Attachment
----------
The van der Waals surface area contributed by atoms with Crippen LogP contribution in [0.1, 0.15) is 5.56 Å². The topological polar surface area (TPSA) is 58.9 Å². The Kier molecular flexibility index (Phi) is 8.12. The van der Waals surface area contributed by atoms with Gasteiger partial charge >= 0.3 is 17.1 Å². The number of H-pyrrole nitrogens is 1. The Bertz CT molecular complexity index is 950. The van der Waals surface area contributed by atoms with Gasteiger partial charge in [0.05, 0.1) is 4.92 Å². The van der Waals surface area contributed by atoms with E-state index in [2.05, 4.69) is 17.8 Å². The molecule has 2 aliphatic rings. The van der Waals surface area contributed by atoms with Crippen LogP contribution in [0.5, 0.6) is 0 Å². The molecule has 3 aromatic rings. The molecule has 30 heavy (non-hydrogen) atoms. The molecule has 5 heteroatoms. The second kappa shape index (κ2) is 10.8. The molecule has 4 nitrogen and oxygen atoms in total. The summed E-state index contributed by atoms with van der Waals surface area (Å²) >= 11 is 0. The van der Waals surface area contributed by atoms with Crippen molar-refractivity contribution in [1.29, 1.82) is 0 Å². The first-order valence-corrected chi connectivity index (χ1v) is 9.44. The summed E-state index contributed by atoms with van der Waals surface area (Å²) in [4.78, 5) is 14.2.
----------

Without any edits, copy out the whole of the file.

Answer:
The van der Waals surface area contributed by atoms with Crippen LogP contribution in [0.1, 0.15) is 5.56 Å². The topological polar surface area (TPSA) is 58.9 Å². The Kier molecular flexibility index (Phi) is 8.12. The van der Waals surface area contributed by atoms with Gasteiger partial charge >= 0.3 is 17.1 Å². The number of H-pyrrole nitrogens is 1. The Bertz CT molecular complexity index is 950. The van der Waals surface area contributed by atoms with Gasteiger partial charge in [0.05, 0.1) is 4.92 Å². The van der Waals surface area contributed by atoms with E-state index in [2.05, 4.69) is 17.8 Å². The molecule has 2 aliphatic rings. The van der Waals surface area contributed by atoms with Crippen LogP contribution in [0.5, 0.6) is 0 Å². The molecule has 3 aromatic rings. The molecule has 30 heavy (non-hydrogen) atoms. The molecule has 5 heteroatoms. The second kappa shape index (κ2) is 10.8. The molecule has 4 nitrogen and oxygen atoms in total. The summed E-state index contributed by atoms with van der Waals surface area (Å²) >= 11 is 0. The van der Waals surface area contributed by atoms with Crippen molar-refractivity contribution in [1.29, 1.82) is 0 Å². The first-order valence-corrected chi connectivity index (χ1v) is 9.44. The summed E-state index contributed by atoms with van der Waals surface area (Å²) in [4.78, 5) is 14.2.